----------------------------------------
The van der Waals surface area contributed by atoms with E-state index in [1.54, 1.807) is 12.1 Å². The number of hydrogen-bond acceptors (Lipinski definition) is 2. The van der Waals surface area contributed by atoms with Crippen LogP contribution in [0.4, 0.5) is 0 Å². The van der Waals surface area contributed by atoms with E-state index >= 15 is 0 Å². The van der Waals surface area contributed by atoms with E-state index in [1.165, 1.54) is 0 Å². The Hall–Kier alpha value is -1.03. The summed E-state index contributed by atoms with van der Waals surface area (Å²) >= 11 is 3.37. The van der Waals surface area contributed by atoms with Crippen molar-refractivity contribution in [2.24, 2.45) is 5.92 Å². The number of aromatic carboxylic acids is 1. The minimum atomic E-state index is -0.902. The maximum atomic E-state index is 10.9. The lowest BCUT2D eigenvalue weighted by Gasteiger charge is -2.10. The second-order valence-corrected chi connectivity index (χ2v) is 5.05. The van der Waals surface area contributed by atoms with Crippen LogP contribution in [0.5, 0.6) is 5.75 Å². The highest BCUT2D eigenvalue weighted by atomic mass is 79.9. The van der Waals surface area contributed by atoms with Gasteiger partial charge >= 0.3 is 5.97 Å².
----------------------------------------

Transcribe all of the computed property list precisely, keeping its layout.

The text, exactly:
The van der Waals surface area contributed by atoms with E-state index in [1.54, 1.807) is 12.1 Å². The number of hydrogen-bond acceptors (Lipinski definition) is 2. The van der Waals surface area contributed by atoms with Crippen LogP contribution in [0.4, 0.5) is 0 Å². The van der Waals surface area contributed by atoms with E-state index >= 15 is 0 Å². The van der Waals surface area contributed by atoms with E-state index in [1.165, 1.54) is 0 Å². The Hall–Kier alpha value is -1.03. The summed E-state index contributed by atoms with van der Waals surface area (Å²) >= 11 is 3.37. The van der Waals surface area contributed by atoms with Crippen molar-refractivity contribution in [2.24, 2.45) is 5.92 Å². The number of aromatic carboxylic acids is 1. The minimum atomic E-state index is -0.902. The maximum atomic E-state index is 10.9. The lowest BCUT2D eigenvalue weighted by Gasteiger charge is -2.10. The second-order valence-corrected chi connectivity index (χ2v) is 5.05. The van der Waals surface area contributed by atoms with Crippen LogP contribution in [0.5, 0.6) is 5.75 Å². The highest BCUT2D eigenvalue weighted by atomic mass is 79.9. The van der Waals surface area contributed by atoms with Gasteiger partial charge >= 0.3 is 5.97 Å².